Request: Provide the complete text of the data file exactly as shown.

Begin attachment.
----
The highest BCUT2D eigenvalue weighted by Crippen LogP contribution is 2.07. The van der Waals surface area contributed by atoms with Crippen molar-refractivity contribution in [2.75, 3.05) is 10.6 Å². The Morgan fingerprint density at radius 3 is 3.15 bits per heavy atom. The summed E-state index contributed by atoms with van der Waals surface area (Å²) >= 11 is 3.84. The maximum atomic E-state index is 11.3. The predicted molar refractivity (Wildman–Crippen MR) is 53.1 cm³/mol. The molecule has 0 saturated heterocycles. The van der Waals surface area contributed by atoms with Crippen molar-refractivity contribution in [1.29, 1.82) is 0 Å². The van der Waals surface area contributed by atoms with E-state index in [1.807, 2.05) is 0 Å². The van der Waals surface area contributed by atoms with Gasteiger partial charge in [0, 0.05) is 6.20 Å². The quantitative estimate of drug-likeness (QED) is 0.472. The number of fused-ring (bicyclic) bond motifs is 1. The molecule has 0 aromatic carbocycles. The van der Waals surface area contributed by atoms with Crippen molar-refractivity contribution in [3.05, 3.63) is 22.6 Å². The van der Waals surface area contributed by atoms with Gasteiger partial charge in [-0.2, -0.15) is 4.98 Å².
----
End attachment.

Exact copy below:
The highest BCUT2D eigenvalue weighted by Crippen LogP contribution is 2.07. The van der Waals surface area contributed by atoms with Crippen molar-refractivity contribution in [2.75, 3.05) is 10.6 Å². The Morgan fingerprint density at radius 3 is 3.15 bits per heavy atom. The summed E-state index contributed by atoms with van der Waals surface area (Å²) >= 11 is 3.84. The maximum atomic E-state index is 11.3. The predicted molar refractivity (Wildman–Crippen MR) is 53.1 cm³/mol. The molecule has 0 saturated heterocycles. The van der Waals surface area contributed by atoms with Crippen molar-refractivity contribution in [1.29, 1.82) is 0 Å². The van der Waals surface area contributed by atoms with E-state index in [1.807, 2.05) is 0 Å². The van der Waals surface area contributed by atoms with Gasteiger partial charge in [0, 0.05) is 6.20 Å². The quantitative estimate of drug-likeness (QED) is 0.472. The number of fused-ring (bicyclic) bond motifs is 1. The molecule has 0 aromatic carbocycles. The van der Waals surface area contributed by atoms with Crippen molar-refractivity contribution in [3.05, 3.63) is 22.6 Å². The van der Waals surface area contributed by atoms with Gasteiger partial charge in [-0.2, -0.15) is 4.98 Å².